The bicycle

Category: Education

Presentation Description

PPT looking at the evolution and impact of the bicycle


Presentation Transcript

What is the world’s the most important technological innovation? :

What is the world’s the most important technological innovation?


Q: What is the most important technological innovation in the last 200 years?


Now give SOCIAL reasons for why this innovation was so important. How has it affected how people interact with others?


What CULTURAL impact did this innovation make? How did it change the ways in which people live their lives?


What SCIENTIFIC impact did this innovation make? Did it lead to further scientific and technological developments?


Report back Group work 5 minutes:

My answer::

My answer: The bicycle


There are approximately a billion bikes in current use in the world.


The evolution of the bicycle


The Walking Machine In 1817 Baron von Drais invented a walking machine. The device was propelled by pushing your feet against the ground. The machine became known as the Draisienne or hobby horse. It was made entirely of wood. This enjoyed a short lived popularity as a fad, not being practical for transportation in any other place than a well maintained pathway.


Pierre Lallement (1843-1891) could be the inventor of the bicycle (although then referred to as the velocipede.) As a 19-year-old maker of baby carriages in Nancy, France in 1862, Lallement saw someone ride by on a hobby horse, and was inspired to build one of his own, but with the addition of a crank and pedals attached to the front-wheel hub, succeeding in creating the first true bicycle.


The ‘High Wheel Bicycle’ aka ‘The Penny Farthing’ In 1870 the first all metal machine appeared. Solid rubber tires and the long spokes of the large front wheel provided a much smoother ride than the velocipede. The front wheels became larger as the larger the wheel, the farther you could travel with one rotation of the pedal. This machine was the first one to be called a bicycle. These bicycles enjoyed a great popularity among wealthy young men (they cost an average worker six month's pay), with the hey-day being the decade of the 1880s. What problems were there with this design?


The Hard-Tyred Safety Bicycle The next design was a return to the two same-size wheels, only now, instead of just one wheel circumference for every pedal turn, you could, through the gear ratios, have a speed the same as the huge high-wheel. The bicycles still had the hard rubber tyres and the ride was much more uncomfortable than the penny farthing. Many of these bicycles had front and/or rear suspensions. These designs competed with each other, your choice being the penny farthing’s comfort or the Safety's safety, but the next innovation led to the death of the penny farthing design.


The Pneumatic-Tyred Safety The pneumatic tyre was first applied to the bicycle by an Irish vet called Dunlop who was trying to give his young son a more comfortable ride on his tricycle. Expanded production brought down prices of bicycles and it was a practical investment for the working man as transportation. By 1905 virtually every working man owned a bicycle. Cyclists lobbied for better roads, literally paving the road for the automobile.


In 1895 Frances Willard wrote ‘How I Learned to Ride the Bicycle’, in which she praised the bicycle she learned to ride late in life, and which she named "Gladys", for its "gladdening effect" on her health and political optimism (endorphins?)


The backlash against the New (bicycling) Woman was demonstrated when the male undergraduates of Cambridge University in 1897 showed their opposition to the admission of women as full members of the university by hanging an effigy of a woman in the main town square …tellingly, a woman on a bicycle . The bicycle craze in the 1890s also led to a movement for so-called rational dress , which helped liberate women from corsets and ankle-length skirts, substituting the then-shocking bloomers.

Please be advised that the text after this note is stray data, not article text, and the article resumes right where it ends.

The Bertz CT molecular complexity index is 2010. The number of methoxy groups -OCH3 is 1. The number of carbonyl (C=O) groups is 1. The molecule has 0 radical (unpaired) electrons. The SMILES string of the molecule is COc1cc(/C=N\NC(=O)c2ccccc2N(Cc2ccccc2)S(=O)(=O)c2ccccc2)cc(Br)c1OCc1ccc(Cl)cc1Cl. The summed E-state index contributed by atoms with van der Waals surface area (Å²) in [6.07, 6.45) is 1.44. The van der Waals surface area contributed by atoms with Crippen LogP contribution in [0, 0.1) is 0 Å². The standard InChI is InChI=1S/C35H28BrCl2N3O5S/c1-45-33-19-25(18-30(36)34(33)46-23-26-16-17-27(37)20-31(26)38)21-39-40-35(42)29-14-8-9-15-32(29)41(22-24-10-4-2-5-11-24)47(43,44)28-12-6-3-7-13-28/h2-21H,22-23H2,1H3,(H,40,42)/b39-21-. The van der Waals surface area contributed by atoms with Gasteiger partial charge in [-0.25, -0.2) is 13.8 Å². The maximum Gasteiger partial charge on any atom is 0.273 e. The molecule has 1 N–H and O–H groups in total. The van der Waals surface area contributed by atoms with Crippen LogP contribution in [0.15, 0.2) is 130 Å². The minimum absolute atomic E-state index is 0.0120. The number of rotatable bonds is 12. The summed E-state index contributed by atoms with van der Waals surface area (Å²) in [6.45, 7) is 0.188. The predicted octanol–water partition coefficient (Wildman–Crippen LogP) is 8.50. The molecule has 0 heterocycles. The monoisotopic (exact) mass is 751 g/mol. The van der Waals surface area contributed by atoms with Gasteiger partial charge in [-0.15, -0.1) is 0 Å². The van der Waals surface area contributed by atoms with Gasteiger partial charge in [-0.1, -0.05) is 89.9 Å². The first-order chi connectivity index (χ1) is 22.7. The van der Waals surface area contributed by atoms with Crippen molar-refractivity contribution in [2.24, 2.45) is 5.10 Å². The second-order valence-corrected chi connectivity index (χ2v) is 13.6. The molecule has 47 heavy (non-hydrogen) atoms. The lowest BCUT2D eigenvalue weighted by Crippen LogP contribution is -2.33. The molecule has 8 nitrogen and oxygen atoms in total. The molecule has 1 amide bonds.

As bicycles became safer and cheaper, more women had access to the personal freedom they offered, and so the bicycle came to symbolise the New Woman of the late nineteenth century. Feminists and suffragists recognised its power. In 1896 Susan B. Anthony said: "Let me tell you what I think of bicycling. I think it has done more to emancipate women than anything else in the world. It gives women a feeling of freedom and self-reliance. I stand and rejoice every time I see a woman ride by on a wheel...the picture of free, untrammeled womanhood."


Bicycle manufacturing proved to be a training ground for other industries and led to the development of advanced metalworking techniques, both for the frames themselves and for components such as ball bearings, washers, and sprockets. These techniques later enabled metalworkers and mechanics to develop the components used in early motorbikes , cars and aircraft . J. K. Starley's company became the Rover Cycle Company Ltd. in the late 1890s, and then simply the Rover Company when it started making cars. The Morris Motor Company (in Oxford) and Škoda also began in the bicycle business, as did the Wright Brothers who went on to develop aircraft. aircraft alloy sealed bearings hydraulic disc brakes air and hydraulic suspension carbon


How many applications of cycling can you think of? 5 minutes Report back

Why is the bicycle the most important technological innovation?:

Why is the bicycle the most important technological innovation? It gave mobility to the world It helped liberate women It led to the development of ‘metalled’ roads It assisted the development of motorbikes, cars and aircraft (plus reverse technology transfer) It gets people to work and enables them to work It has a low carbon footprint It keeps you fit It reduces obesity It reduces stress by encouraging endorphin release It gives you freedom

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